Wednesday, February 6, 2008

Stretching copper

When AT&T moved the goalposts back again on its expected deployment of bonded VDSL2, the industry seemed to collectively shake its head in frustration. Yet another delay in the carrier’s fiber-to-the-node initiative. And yet another return to the inconvenient truths about the bandwidth limitations of copper.

“AT&T will need to do something dramatic in order to find the bandwidth to deliver multi-stream high-definition [TV], especially since the cable and satellite competition have expanded their HD channel line-ups and/or VoD libraries substantially,” said Erik Keith, an analyst at Current Analysis. “MPEG-4 will help, but FTTN DSLAMs will not be the best strategy long-term. FTTP is really the best way to go.”

However, a few developments this week are aimed at not giving up on copper so quickly.

Rim Semiconductor is testing a new specification known as Internet Protocol Subscriber Line, or IPSL, that it expects will dramatically improve broadband performance over existing copper. Rim claims its Cupria processor can send traffic down a 26-gauge copper pair at 40 megabits per second over 5,500 feet. The company tested its wares a few months ago on the network of Monroe Telephone, a small telco in Monroe, Oregon not far from Rim’s headquarters in Portland.

John Dillard, Monroe’s president, told me Rim’s creation was “still in the breadbox stage,” but added that the Rim folks seemed to be very pleased with the results of their tests, promising more tests to follow.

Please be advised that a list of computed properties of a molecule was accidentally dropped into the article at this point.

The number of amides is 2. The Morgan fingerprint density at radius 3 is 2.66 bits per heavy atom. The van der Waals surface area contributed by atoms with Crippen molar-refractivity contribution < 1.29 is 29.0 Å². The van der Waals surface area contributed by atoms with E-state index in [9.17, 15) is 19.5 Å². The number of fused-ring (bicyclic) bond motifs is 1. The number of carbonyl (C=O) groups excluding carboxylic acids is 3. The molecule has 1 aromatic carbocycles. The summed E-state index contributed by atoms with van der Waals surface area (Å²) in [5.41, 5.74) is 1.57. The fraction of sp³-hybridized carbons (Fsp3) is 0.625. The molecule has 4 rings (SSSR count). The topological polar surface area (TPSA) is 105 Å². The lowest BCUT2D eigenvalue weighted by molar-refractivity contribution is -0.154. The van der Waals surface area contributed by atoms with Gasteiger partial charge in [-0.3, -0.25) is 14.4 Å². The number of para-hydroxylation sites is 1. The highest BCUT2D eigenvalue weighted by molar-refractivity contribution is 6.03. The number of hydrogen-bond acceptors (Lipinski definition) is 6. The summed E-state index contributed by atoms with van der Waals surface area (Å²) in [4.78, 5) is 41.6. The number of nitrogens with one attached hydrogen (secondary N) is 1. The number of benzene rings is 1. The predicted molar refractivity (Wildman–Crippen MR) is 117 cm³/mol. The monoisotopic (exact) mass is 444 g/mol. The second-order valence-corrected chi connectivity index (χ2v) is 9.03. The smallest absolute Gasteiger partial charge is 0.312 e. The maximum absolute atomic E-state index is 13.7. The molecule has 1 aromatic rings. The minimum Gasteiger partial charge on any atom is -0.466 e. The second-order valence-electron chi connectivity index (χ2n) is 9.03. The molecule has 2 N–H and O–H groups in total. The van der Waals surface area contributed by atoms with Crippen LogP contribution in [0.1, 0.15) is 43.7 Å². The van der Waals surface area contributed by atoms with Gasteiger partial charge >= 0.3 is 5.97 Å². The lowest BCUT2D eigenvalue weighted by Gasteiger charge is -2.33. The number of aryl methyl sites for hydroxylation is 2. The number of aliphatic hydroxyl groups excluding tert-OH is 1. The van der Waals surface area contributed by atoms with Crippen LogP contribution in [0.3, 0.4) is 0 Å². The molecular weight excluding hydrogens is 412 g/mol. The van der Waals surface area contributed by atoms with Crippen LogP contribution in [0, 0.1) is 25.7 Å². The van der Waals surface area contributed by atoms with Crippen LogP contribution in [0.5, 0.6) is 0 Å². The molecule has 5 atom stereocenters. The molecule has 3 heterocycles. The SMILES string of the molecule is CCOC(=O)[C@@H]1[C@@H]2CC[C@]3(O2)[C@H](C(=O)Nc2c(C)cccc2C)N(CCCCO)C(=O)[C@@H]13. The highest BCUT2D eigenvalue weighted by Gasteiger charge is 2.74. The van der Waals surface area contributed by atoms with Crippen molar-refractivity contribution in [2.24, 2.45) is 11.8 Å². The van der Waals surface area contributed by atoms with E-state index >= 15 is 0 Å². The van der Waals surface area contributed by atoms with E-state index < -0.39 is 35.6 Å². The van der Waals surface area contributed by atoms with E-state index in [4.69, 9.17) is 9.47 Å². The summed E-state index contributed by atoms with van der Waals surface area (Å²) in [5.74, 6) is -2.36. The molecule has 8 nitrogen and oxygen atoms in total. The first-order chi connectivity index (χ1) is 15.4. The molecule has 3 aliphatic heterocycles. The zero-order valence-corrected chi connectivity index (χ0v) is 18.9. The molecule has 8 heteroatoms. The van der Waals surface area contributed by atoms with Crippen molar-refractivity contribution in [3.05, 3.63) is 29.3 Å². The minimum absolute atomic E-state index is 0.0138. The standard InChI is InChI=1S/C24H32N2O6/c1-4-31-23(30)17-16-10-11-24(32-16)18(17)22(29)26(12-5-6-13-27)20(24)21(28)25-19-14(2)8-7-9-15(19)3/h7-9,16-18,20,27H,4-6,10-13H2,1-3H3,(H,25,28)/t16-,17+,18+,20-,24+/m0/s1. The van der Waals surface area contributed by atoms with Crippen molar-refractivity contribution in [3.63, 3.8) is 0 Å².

Meanwhile, Alcatel-Lucent said this week that it expects to introduce equipment late next year that uses Dynamic Spectrum Management, or DSM, to aid VDSL2 performance by reducing noise in the network. But even that is described by Alcatel as a way to get a few more years of life out of existing copper before the inevitable transition to fiber.

These are only the latest such efforts to stretch copper’s limits. Last year, researchers at Penn State, working with cable vendor Nexans, designed a transmitter and receiver to send data at 100 Gb/s over Cat 7 copper.

Considering the expense of deploying FTTP and the amount of copper wire strewn across the country, it’s no surprise to see vendors focus on squeezing ever more bandwidth out of copper. As I’ve pointed out before, no matter what analysts say about the clear superiority of FTTP, the favorite triple-play access architecture of U.S. carriers continues to be FTTN–and copper the rest of the way.

No comments: